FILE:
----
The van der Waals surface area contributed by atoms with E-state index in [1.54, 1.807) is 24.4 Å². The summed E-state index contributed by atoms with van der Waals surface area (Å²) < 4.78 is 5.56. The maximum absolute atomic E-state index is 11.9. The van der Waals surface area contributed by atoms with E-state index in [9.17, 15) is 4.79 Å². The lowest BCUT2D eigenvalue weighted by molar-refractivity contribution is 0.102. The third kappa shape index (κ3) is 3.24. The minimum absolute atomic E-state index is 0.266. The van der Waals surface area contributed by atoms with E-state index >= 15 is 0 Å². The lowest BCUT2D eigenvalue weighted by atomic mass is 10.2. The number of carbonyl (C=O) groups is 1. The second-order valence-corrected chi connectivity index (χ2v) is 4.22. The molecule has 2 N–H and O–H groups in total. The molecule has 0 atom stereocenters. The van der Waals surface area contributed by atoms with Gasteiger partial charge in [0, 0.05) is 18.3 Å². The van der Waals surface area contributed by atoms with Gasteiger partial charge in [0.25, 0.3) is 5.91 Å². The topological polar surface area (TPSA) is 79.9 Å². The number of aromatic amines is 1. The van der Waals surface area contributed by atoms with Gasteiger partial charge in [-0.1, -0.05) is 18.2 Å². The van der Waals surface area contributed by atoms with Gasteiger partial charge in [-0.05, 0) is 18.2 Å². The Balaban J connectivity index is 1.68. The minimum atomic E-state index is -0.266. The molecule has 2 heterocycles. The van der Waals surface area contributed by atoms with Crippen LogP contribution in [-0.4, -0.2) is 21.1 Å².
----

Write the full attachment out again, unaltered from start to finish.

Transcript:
The van der Waals surface area contributed by atoms with E-state index in [1.54, 1.807) is 24.4 Å². The summed E-state index contributed by atoms with van der Waals surface area (Å²) < 4.78 is 5.56. The maximum absolute atomic E-state index is 11.9. The van der Waals surface area contributed by atoms with E-state index in [9.17, 15) is 4.79 Å². The lowest BCUT2D eigenvalue weighted by molar-refractivity contribution is 0.102. The third kappa shape index (κ3) is 3.24. The minimum absolute atomic E-state index is 0.266. The van der Waals surface area contributed by atoms with E-state index >= 15 is 0 Å². The lowest BCUT2D eigenvalue weighted by atomic mass is 10.2. The number of carbonyl (C=O) groups is 1. The second-order valence-corrected chi connectivity index (χ2v) is 4.22. The molecule has 2 N–H and O–H groups in total. The molecule has 0 atom stereocenters. The van der Waals surface area contributed by atoms with Gasteiger partial charge in [0, 0.05) is 18.3 Å². The van der Waals surface area contributed by atoms with Gasteiger partial charge in [0.25, 0.3) is 5.91 Å². The topological polar surface area (TPSA) is 79.9 Å². The number of aromatic amines is 1. The van der Waals surface area contributed by atoms with Gasteiger partial charge in [-0.1, -0.05) is 18.2 Å². The van der Waals surface area contributed by atoms with Gasteiger partial charge in [-0.05, 0) is 18.2 Å². The Balaban J connectivity index is 1.68. The minimum atomic E-state index is -0.266. The molecule has 2 heterocycles. The van der Waals surface area contributed by atoms with Crippen LogP contribution in [-0.4, -0.2) is 21.1 Å².